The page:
Customer trust is one of the greatest assets an enterprise can have. However, a rising trend in cyberattacks combined with lax oversight of a critical attack vector may put your organization, and your customers, at risk. In fact, a recent ESG research found that nearly 7 out of every 10 organizations have experienced at least one cyber-attack originating from an unknown, unmanaged, or poorly managed internet-facing asset. This unsettling reality highlights the growing need for External Attack Surface Management
Increasing adoption of cloud, SaaS and third party vendors’ services and technologies has given rise to a new and ever-expanding external attack surface that few organizations are prepared to defend.
What is an External Attack Surface?
An external attack surface refers to the sum of all the different points, where an unauthorized user or malicious actor can potentially gain access to, or breach a network, system, software, or digital platform. your organization’s external attack surface includes all the your known and unknown internet facing assets as well as their digital supply chains.
The Rise of the External Attack Surface
When it comes to information security, the dominant strategy has been an in-depth defense of the perimeter by firewalls and internal networks. But what if the threat actors are not looking to breach this perimeter? Assets hosted outside of an organization’s firewall present a growing challenge to security teams. Assets deployed beyond this edge represent an external attack surface that can be used to target your organization.
This new digital footprint is far more expansive than the internal one, often by several orders of magnitude, as the interactions between employees, consumers, and businesses are increasingly happening online via web-based services and applications. The growth of this footprint has accelerated as enterprises undertake significant digital transformation initiatives. These projects require new digital assets, many of which reside outside the firewall, are hosted on public cloud infrastructures, or are deployed in mobile app stores.
Additionally, development of these services and applications often incorporate the products or capabilities of third-party vendors of services, code, infrastructure, or data. It doesn’t stop there. Many of those third parties have built their functionality on top of their own vendors. These third, fourth, and ‘Nth’ parties provide assets that are also part of your external attack surface, whether you know about them or not.
What is External Attack Surface Management?
External Attack Surface Management (EASM) cybersecurity discipline was created in the wake of COVID-19, when the remote workforce and accelerated cloud adoption also brought on unparalleled risks due to internet exposure.
EASM refers to the processes and technology necessary to discover external-facing assets and effectively manage the vulnerabilities of those assets. Examples include servers, credentials, public cloud misconfiguration, and third-party partner software code vulnerabilities that could be exploited by malicious actors. EASM’s core tenent is to take an outside-in view of the enterprise to actively identify and mitigate threats that exist beyond the perimeter. Essentially, you are viewing your organization through the eyes of an attacker.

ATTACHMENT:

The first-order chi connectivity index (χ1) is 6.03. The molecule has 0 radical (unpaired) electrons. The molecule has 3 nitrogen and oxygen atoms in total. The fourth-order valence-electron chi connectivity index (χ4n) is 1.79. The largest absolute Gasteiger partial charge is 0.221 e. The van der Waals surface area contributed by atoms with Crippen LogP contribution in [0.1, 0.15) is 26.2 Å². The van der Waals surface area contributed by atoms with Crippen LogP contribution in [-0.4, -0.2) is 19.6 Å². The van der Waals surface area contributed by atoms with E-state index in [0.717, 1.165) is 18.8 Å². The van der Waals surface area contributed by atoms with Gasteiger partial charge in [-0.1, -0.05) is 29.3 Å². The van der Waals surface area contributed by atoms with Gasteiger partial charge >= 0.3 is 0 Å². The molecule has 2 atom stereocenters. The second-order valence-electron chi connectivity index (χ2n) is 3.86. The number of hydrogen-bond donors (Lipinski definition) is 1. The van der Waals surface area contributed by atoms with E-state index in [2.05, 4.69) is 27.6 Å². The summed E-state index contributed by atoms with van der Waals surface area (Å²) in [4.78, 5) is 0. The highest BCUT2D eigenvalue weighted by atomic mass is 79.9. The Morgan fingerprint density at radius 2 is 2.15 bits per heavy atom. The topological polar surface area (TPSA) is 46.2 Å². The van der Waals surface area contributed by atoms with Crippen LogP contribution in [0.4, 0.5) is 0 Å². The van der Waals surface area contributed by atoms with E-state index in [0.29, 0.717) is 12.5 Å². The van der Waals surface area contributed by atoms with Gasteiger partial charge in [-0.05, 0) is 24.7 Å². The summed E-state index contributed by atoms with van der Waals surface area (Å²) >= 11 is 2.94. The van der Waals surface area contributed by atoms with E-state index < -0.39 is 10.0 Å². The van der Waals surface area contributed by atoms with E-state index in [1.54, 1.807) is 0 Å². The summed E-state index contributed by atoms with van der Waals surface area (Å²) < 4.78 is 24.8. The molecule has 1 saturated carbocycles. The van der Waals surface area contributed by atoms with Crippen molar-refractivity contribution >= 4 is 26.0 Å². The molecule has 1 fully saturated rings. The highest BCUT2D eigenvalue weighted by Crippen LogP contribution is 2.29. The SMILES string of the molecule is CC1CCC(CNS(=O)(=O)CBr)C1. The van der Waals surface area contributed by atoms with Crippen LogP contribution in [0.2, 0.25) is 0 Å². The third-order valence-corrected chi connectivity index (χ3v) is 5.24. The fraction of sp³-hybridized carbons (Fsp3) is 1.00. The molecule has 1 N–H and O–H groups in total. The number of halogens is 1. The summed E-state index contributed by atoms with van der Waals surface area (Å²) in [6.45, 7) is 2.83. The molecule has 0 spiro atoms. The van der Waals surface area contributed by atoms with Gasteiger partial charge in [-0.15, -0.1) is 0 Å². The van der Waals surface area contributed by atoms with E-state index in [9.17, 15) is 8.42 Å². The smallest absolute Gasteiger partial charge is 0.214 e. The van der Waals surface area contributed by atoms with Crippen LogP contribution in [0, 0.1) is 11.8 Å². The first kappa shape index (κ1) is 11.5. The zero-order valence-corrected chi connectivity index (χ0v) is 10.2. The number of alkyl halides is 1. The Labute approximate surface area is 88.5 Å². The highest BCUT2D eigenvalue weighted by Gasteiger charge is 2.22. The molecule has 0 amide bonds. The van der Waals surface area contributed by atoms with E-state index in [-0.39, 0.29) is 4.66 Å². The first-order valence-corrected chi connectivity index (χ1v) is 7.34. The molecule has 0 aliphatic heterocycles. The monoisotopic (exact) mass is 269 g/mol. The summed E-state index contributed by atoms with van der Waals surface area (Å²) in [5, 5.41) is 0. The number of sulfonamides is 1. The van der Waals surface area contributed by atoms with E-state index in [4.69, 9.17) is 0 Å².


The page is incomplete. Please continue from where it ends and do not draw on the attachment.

How Does Attack Surface Management Work?
Given the potential damage to a company as a result of cyberattacks, many organizations are now incorporating EASM into their enterprise risk management strategies. As such, security teams are opting for more proactive approaches where known and unknown risks, vulnerabilities, and assets are handled strategically versus reacting to incidents ad-hoc.
For security teams to achieve this, here is the EASM process step:
Monitoring — Continuously scan externally a variety of environments (such as cloud services and external-facing on-premises infrastructures) and distributed attack surfaces to identify and changes to the attack surface or new risks
Attack surface discovery — Discover and map the real attack surface including externally-facing organizational assets and their digital supply chains.
Analysis — Evaluate and analyze asset attributes to determine if an asset is risky, vulnerable or behaving in an anomalous manner. Use recursive assessment to identify risky connections – external risks to connections and assets that put your asset at risk.
Prioritization — Utilize a multi-layered prioritization that includes severity scores, exploitability, blast radius.
Correlate Threat Intelligence – use data from Digital Risk Protection Services (DPRS) to identify leaked credential and exposed machines in your inventory.
Remediation — Provide action plans on the mitigation of prioritized threats as well as the remediation workflow or integration with solutions such as ticketing systems, incident response tools, and SOAR solutions.